It is now an offence to withhold a subcontractor's retention money without a reasonable excuse. There is a maximum penalty of 200 units or one year's imprisonment.
You must notify us of any safety matters either by telephone or in writing.
A QBCC licensee who is in control of, or carrying out building work on a building site must notify the QBCC if:
- a notifiable incident occurs on the site
- a person on any site where they are carrying out building work fails to comply with a notice or injunction issued under the Work Health and Safety Act 2011 (Part 10) or the Electrical Safety Act 2002 (Part 11A).
A notifiable incident is defined as the death, serious injury or illness of a person, or an incident that exposes a person to a risk of serious injury or illness.
Licensees must notify the QBCC in the fastest way possible. The quickest and easiest way is to use the QBCC's online notification form. You will need to provide some important information, such as the date and time of the incident, the address where the incident happened and why the accident occurred.
Penalties or disciplinary action can apply for failing to notify the QBCC of an incident, so licensees are encouraged to notify the QBCC as quickly as possible.
The notice must be provided to the QBCC within 48 hours of the incident occurring. Notifications received after this time could result in your breaching Section 54A of the QBCC Act.
If you are given a direction to rectify, you risk a fine if you delay or obstruct the rectification work.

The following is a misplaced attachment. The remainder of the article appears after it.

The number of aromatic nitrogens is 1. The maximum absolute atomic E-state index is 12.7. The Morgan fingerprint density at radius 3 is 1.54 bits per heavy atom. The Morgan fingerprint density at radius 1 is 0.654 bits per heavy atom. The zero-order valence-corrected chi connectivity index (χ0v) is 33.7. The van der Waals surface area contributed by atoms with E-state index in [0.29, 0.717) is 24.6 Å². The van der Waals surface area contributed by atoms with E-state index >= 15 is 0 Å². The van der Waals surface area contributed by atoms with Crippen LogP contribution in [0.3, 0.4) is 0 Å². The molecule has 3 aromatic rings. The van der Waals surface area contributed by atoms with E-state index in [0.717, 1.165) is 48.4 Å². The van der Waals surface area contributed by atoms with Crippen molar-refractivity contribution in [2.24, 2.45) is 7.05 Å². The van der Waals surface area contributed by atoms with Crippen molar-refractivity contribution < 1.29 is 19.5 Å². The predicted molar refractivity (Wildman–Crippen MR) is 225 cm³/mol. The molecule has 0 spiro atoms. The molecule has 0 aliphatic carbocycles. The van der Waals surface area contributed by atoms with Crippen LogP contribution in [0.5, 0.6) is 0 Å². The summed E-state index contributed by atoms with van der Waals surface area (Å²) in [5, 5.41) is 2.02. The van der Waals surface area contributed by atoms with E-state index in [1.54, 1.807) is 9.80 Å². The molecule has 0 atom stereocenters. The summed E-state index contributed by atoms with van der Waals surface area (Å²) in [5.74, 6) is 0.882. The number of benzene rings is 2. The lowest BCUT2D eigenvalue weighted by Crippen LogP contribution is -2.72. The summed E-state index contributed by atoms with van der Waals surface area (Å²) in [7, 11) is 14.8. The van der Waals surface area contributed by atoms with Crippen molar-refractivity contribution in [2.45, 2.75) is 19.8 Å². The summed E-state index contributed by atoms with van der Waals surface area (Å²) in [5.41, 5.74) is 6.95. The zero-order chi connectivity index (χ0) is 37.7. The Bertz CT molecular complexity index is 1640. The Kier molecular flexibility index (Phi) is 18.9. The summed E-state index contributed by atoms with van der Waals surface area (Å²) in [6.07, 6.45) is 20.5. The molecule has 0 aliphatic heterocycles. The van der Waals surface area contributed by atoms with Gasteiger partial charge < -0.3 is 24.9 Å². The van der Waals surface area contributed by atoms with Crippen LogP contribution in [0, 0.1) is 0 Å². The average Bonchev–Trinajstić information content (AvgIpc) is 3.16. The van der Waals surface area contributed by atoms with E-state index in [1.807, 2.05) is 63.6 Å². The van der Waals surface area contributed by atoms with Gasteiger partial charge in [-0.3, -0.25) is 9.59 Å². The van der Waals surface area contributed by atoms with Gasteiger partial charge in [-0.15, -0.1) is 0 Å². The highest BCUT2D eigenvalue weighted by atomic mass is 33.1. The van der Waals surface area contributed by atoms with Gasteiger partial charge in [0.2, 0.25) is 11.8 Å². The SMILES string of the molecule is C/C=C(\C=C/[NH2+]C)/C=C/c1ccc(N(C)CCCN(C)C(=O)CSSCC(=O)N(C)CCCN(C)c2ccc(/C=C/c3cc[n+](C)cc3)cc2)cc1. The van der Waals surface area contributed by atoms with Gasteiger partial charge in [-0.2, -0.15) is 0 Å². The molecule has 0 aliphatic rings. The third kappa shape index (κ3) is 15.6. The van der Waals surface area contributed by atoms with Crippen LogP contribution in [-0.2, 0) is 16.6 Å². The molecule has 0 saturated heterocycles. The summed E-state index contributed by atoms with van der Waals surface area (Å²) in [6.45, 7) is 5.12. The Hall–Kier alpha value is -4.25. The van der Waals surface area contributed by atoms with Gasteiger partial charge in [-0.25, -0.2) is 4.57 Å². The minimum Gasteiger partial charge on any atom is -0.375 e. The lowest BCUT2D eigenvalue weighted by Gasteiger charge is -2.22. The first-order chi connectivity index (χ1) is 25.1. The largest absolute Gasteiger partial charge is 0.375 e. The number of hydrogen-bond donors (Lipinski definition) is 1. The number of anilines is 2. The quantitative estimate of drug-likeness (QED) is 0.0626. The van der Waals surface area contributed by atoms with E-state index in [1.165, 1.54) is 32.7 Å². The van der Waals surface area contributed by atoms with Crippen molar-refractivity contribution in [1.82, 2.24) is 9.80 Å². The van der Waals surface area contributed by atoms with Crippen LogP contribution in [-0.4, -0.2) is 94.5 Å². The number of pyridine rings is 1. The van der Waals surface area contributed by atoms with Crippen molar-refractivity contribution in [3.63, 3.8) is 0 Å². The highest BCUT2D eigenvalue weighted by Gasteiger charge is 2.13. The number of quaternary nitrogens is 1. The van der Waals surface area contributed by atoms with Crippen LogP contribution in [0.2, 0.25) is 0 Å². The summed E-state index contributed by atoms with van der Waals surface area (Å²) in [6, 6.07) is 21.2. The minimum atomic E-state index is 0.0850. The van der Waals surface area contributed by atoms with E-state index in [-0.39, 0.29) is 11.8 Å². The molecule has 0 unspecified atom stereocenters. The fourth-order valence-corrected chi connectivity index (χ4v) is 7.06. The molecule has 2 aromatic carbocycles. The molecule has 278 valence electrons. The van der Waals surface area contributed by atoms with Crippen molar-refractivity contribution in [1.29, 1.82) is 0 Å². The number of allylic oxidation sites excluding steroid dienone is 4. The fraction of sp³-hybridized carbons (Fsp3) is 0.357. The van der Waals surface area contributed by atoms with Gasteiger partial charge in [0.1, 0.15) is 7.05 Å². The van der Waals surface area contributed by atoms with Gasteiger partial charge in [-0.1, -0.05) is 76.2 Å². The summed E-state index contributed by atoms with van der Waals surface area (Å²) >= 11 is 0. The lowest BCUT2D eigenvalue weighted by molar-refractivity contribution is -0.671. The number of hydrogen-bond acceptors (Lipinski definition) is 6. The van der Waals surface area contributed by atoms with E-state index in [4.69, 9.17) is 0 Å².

Not complying with a direction to rectify can result in the following actions:
- applying up to 10 demerit points to your licence
- prosecuting you in the tribunal/courts (maximum penalty is $34,462)
- fining you a penalty (up to $2,757)
- disciplinary action in the Queensland Civil and Administrative Tribunal (QCAT) or the Courts
- applying conditions to your licence
- issuing show cause notices that may result in suspending or cancelling your licence
If a person delays or obstructs the rectification of work required by a Direction to Rectify, they may receive a fine or be prosecuted.
It is your responsibility to supervise and coordinate tradesmen working on site, and this includes any defects in subcontractors' work.
If you are a nominee or site supervisor, you must ensure the work done is supervised by an appropriately licensed person.
Construction managers have the same obligations as for a licensed contractor. You must make sure that any work carried out by licensed contractors for a principal (under construction management trade contracts) is supervised by an appropriately licensed person.
Costs to fix defective or substandard work can be high. In extreme cases, fixing poor quality work has forced licensed contractors to close their business and/or declare bankruptcy. It is in a contractor's best interest to be diligent in supervision and quality control.
Anyone in the chain of responsibility, including licensees, has a duty to report a suspected NCBP or a related notifiable incident to the QBCC.
- Failure to notify the QBCC of a suspected NCBP within 2 days carries a maximum of 50 penalty units.
- Failure to notify the QBCC of a notifiable incident within 2 days carries a maximum of 100 penalty units.
If it has been established that an offence has been committed disciplinary action can be undertaken by the QBCC which may result in:
- the suspension or cancellation of a licence
- direction to pay compensation
- imposition of a monetary penalty.